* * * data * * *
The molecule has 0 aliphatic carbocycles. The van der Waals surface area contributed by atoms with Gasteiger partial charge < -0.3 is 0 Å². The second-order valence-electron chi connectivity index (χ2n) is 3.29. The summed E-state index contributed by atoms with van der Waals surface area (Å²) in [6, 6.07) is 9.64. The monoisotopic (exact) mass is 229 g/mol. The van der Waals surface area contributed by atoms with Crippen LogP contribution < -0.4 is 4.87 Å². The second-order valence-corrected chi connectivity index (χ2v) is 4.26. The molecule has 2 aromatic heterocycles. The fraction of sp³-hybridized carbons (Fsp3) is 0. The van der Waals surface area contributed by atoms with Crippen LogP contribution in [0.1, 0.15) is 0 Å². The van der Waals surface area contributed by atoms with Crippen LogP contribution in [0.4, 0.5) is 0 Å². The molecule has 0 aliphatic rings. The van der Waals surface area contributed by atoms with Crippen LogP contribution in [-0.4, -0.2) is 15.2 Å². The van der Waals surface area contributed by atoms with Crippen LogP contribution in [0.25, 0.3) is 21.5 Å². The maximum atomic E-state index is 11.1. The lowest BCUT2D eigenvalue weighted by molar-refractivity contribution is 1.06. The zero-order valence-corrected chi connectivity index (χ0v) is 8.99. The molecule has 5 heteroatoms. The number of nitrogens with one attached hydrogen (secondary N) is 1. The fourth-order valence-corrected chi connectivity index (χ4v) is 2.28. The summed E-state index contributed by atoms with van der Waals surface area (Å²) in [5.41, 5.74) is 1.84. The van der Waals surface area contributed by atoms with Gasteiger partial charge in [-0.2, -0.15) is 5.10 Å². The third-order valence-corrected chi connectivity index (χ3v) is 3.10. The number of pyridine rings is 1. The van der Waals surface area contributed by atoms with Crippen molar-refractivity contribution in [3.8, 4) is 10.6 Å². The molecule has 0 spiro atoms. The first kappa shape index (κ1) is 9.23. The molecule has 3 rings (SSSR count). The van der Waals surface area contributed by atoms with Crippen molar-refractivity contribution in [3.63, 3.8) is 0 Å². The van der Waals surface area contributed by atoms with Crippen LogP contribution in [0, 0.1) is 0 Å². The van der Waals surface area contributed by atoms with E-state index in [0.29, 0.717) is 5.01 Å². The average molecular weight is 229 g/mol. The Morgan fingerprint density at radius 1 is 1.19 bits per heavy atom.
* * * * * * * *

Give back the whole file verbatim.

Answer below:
The molecule has 0 aliphatic carbocycles. The van der Waals surface area contributed by atoms with Gasteiger partial charge < -0.3 is 0 Å². The second-order valence-electron chi connectivity index (χ2n) is 3.29. The summed E-state index contributed by atoms with van der Waals surface area (Å²) in [6, 6.07) is 9.64. The monoisotopic (exact) mass is 229 g/mol. The van der Waals surface area contributed by atoms with Crippen LogP contribution < -0.4 is 4.87 Å². The second-order valence-corrected chi connectivity index (χ2v) is 4.26. The molecule has 2 aromatic heterocycles. The fraction of sp³-hybridized carbons (Fsp3) is 0. The van der Waals surface area contributed by atoms with Crippen LogP contribution in [0.1, 0.15) is 0 Å². The van der Waals surface area contributed by atoms with Crippen LogP contribution in [0.4, 0.5) is 0 Å². The molecule has 0 aliphatic rings. The van der Waals surface area contributed by atoms with Crippen LogP contribution in [-0.4, -0.2) is 15.2 Å². The van der Waals surface area contributed by atoms with Crippen LogP contribution in [0.25, 0.3) is 21.5 Å². The maximum atomic E-state index is 11.1. The lowest BCUT2D eigenvalue weighted by molar-refractivity contribution is 1.06. The zero-order valence-corrected chi connectivity index (χ0v) is 8.99. The molecule has 5 heteroatoms. The number of nitrogens with one attached hydrogen (secondary N) is 1. The fourth-order valence-corrected chi connectivity index (χ4v) is 2.28. The summed E-state index contributed by atoms with van der Waals surface area (Å²) in [5.41, 5.74) is 1.84. The van der Waals surface area contributed by atoms with Gasteiger partial charge in [-0.2, -0.15) is 5.10 Å². The third-order valence-corrected chi connectivity index (χ3v) is 3.10. The number of pyridine rings is 1. The van der Waals surface area contributed by atoms with Crippen molar-refractivity contribution in [3.8, 4) is 10.6 Å². The molecule has 0 spiro atoms. The first kappa shape index (κ1) is 9.23. The molecule has 3 rings (SSSR count). The van der Waals surface area contributed by atoms with Crippen molar-refractivity contribution in [3.63, 3.8) is 0 Å². The van der Waals surface area contributed by atoms with Crippen LogP contribution in [0, 0.1) is 0 Å². The van der Waals surface area contributed by atoms with E-state index in [0.29, 0.717) is 5.01 Å². The average molecular weight is 229 g/mol. The Morgan fingerprint density at radius 1 is 1.19 bits per heavy atom.